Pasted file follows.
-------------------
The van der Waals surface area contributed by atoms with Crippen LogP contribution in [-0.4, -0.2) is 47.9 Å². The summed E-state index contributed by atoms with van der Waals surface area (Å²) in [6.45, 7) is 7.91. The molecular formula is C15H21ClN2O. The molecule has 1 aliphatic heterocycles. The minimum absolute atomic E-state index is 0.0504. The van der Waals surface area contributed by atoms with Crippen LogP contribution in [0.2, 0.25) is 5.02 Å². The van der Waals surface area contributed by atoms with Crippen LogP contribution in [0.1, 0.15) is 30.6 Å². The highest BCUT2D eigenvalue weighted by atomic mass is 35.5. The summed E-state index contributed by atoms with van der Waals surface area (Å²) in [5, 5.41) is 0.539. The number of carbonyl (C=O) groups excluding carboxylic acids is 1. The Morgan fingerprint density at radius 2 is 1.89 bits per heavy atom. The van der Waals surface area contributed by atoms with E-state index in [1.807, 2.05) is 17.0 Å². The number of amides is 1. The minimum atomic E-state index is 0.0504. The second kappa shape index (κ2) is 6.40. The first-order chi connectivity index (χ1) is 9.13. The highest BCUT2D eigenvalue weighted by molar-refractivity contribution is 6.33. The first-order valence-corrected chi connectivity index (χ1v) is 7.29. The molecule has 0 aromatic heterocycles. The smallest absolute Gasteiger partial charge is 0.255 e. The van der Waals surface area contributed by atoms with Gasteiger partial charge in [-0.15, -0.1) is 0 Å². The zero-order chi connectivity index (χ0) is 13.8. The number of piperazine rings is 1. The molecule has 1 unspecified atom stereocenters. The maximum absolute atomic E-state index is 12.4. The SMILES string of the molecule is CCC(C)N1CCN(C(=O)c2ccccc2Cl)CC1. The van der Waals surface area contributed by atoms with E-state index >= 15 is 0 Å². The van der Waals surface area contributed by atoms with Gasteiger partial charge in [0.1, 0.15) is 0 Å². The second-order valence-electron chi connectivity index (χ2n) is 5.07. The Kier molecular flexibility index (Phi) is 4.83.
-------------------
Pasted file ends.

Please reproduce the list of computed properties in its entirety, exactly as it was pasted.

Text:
The van der Waals surface area contributed by atoms with Crippen LogP contribution in [-0.4, -0.2) is 47.9 Å². The summed E-state index contributed by atoms with van der Waals surface area (Å²) in [6.45, 7) is 7.91. The molecular formula is C15H21ClN2O. The molecule has 1 aliphatic heterocycles. The minimum absolute atomic E-state index is 0.0504. The van der Waals surface area contributed by atoms with Crippen LogP contribution in [0.2, 0.25) is 5.02 Å². The van der Waals surface area contributed by atoms with Crippen LogP contribution in [0.1, 0.15) is 30.6 Å². The highest BCUT2D eigenvalue weighted by atomic mass is 35.5. The summed E-state index contributed by atoms with van der Waals surface area (Å²) in [5, 5.41) is 0.539. The number of carbonyl (C=O) groups excluding carboxylic acids is 1. The Morgan fingerprint density at radius 2 is 1.89 bits per heavy atom. The van der Waals surface area contributed by atoms with E-state index in [1.807, 2.05) is 17.0 Å². The number of amides is 1. The minimum atomic E-state index is 0.0504. The second kappa shape index (κ2) is 6.40. The first-order chi connectivity index (χ1) is 9.13. The highest BCUT2D eigenvalue weighted by molar-refractivity contribution is 6.33. The first-order valence-corrected chi connectivity index (χ1v) is 7.29. The molecule has 0 aromatic heterocycles. The smallest absolute Gasteiger partial charge is 0.255 e. The van der Waals surface area contributed by atoms with Gasteiger partial charge in [-0.15, -0.1) is 0 Å². The zero-order chi connectivity index (χ0) is 13.8. The number of piperazine rings is 1. The molecule has 1 unspecified atom stereocenters. The maximum absolute atomic E-state index is 12.4. The SMILES string of the molecule is CCC(C)N1CCN(C(=O)c2ccccc2Cl)CC1. The van der Waals surface area contributed by atoms with E-state index >= 15 is 0 Å². The van der Waals surface area contributed by atoms with Gasteiger partial charge in [0.1, 0.15) is 0 Å². The second-order valence-electron chi connectivity index (χ2n) is 5.07. The Kier molecular flexibility index (Phi) is 4.83.